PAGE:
"Regardless of your personal belief, I would hope that stopping atrocities against little babies is something that we can agree to put an end to." — U.S. Rep. Kristi Noern, R-S.D., speaking in the House on behalf of an anti-abortion bill.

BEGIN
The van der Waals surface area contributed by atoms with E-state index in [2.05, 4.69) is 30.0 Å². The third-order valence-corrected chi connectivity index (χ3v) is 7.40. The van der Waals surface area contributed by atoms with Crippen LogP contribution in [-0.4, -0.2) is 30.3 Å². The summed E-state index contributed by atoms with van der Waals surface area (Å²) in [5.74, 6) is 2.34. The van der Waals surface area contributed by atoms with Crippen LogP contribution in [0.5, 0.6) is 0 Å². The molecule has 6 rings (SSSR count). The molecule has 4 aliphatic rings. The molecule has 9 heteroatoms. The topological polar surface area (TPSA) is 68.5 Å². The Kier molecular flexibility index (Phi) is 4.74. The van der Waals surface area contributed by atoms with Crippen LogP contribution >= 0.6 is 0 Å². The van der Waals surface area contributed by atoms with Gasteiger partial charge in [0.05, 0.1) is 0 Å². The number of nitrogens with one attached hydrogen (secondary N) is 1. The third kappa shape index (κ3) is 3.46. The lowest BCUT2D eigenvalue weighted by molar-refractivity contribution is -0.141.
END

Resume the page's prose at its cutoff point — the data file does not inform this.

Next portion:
Or to put it another way, as Rep. Noern might have said, "Regardless of your personal belief, I would hope that you shutting up about your personal belief and letting me decide these things is something we can all agree to." Rep. Noern was disappointed in that regard. Rep. Nancy Pelosi, D-Calif., responded to her by saying that the bill Noern supported was "yet another attempt to endanger women. It is disrespectful to women, it is unsafe for families and it is unconstitutional." Nonetheless, the bill passed the House, 228-196, and sailed on to certain defeat in the Senate. All four of Arkansas's U.S. representatives, all of them Republican, voted for the bill, predictably. In support of bad legislation, they move together like synchronized swimmers. As is customary with anti-abortion bills and their supporters, Rep. Noern was less than honest in her presentation. After the usual chaff about "atrocities" and "murders," she didn't dwell on the fact that the bill subjects doctors found guilty to up to five years in prison, but imposes no criminal penalty on their patients. If abortion is really murder, one would expect that the person who initiated and arranged the murder, who transported the "victim" to the "hit man," would be punished at least as severely. That is how murder for hire is treated in other aspects of our criminal justice system. But the supporters of anti-abortion legislation, Reps. Noern, Crawford, Griffin, Womack and Cotton among them, know the American people wouldn't stand for execution of women already suffering from their decision to have an abortion. So the supporters of the legislation have to lie about it. Again and again.